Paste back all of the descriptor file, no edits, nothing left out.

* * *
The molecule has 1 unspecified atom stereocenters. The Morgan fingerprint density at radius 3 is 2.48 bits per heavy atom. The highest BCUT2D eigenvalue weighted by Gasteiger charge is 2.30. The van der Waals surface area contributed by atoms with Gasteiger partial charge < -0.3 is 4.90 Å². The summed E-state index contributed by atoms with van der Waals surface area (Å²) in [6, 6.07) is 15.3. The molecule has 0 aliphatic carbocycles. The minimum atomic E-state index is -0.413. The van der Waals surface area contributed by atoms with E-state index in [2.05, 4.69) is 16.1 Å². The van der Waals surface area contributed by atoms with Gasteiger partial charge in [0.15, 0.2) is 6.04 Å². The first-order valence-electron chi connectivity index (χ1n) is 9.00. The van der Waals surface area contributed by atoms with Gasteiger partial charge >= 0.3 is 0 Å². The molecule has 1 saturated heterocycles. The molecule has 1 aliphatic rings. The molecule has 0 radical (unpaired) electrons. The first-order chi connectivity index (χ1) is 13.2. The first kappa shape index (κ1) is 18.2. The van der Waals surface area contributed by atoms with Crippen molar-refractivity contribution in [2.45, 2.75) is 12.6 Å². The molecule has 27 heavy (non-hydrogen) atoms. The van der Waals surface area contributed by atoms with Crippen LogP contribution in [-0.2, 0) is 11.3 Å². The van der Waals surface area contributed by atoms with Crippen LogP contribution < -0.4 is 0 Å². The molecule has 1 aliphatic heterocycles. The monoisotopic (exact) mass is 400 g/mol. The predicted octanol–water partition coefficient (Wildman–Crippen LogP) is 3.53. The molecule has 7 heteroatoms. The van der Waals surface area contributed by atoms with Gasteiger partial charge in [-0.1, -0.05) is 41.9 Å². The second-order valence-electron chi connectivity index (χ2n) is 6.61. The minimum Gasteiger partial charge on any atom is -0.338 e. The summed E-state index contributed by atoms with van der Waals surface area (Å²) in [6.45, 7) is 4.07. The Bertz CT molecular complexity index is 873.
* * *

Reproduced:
The molecule has 1 unspecified atom stereocenters. The Morgan fingerprint density at radius 3 is 2.48 bits per heavy atom. The highest BCUT2D eigenvalue weighted by Gasteiger charge is 2.30. The van der Waals surface area contributed by atoms with Gasteiger partial charge < -0.3 is 4.90 Å². The summed E-state index contributed by atoms with van der Waals surface area (Å²) in [6, 6.07) is 15.3. The molecule has 0 aliphatic carbocycles. The minimum atomic E-state index is -0.413. The van der Waals surface area contributed by atoms with E-state index in [2.05, 4.69) is 16.1 Å². The van der Waals surface area contributed by atoms with Gasteiger partial charge in [0.15, 0.2) is 6.04 Å². The first-order valence-electron chi connectivity index (χ1n) is 9.00. The van der Waals surface area contributed by atoms with Gasteiger partial charge >= 0.3 is 0 Å². The molecule has 1 saturated heterocycles. The molecule has 1 aliphatic rings. The molecule has 0 radical (unpaired) electrons. The first-order chi connectivity index (χ1) is 13.2. The first kappa shape index (κ1) is 18.2. The van der Waals surface area contributed by atoms with Crippen molar-refractivity contribution in [2.45, 2.75) is 12.6 Å². The molecule has 27 heavy (non-hydrogen) atoms. The van der Waals surface area contributed by atoms with Crippen LogP contribution in [-0.2, 0) is 11.3 Å². The van der Waals surface area contributed by atoms with Crippen LogP contribution < -0.4 is 0 Å². The molecule has 1 aliphatic heterocycles. The monoisotopic (exact) mass is 400 g/mol. The predicted octanol–water partition coefficient (Wildman–Crippen LogP) is 3.53. The molecule has 7 heteroatoms. The van der Waals surface area contributed by atoms with Gasteiger partial charge in [-0.1, -0.05) is 41.9 Å². The second-order valence-electron chi connectivity index (χ2n) is 6.61. The minimum Gasteiger partial charge on any atom is -0.338 e. The summed E-state index contributed by atoms with van der Waals surface area (Å²) in [6.45, 7) is 4.07. The Bertz CT molecular complexity index is 873.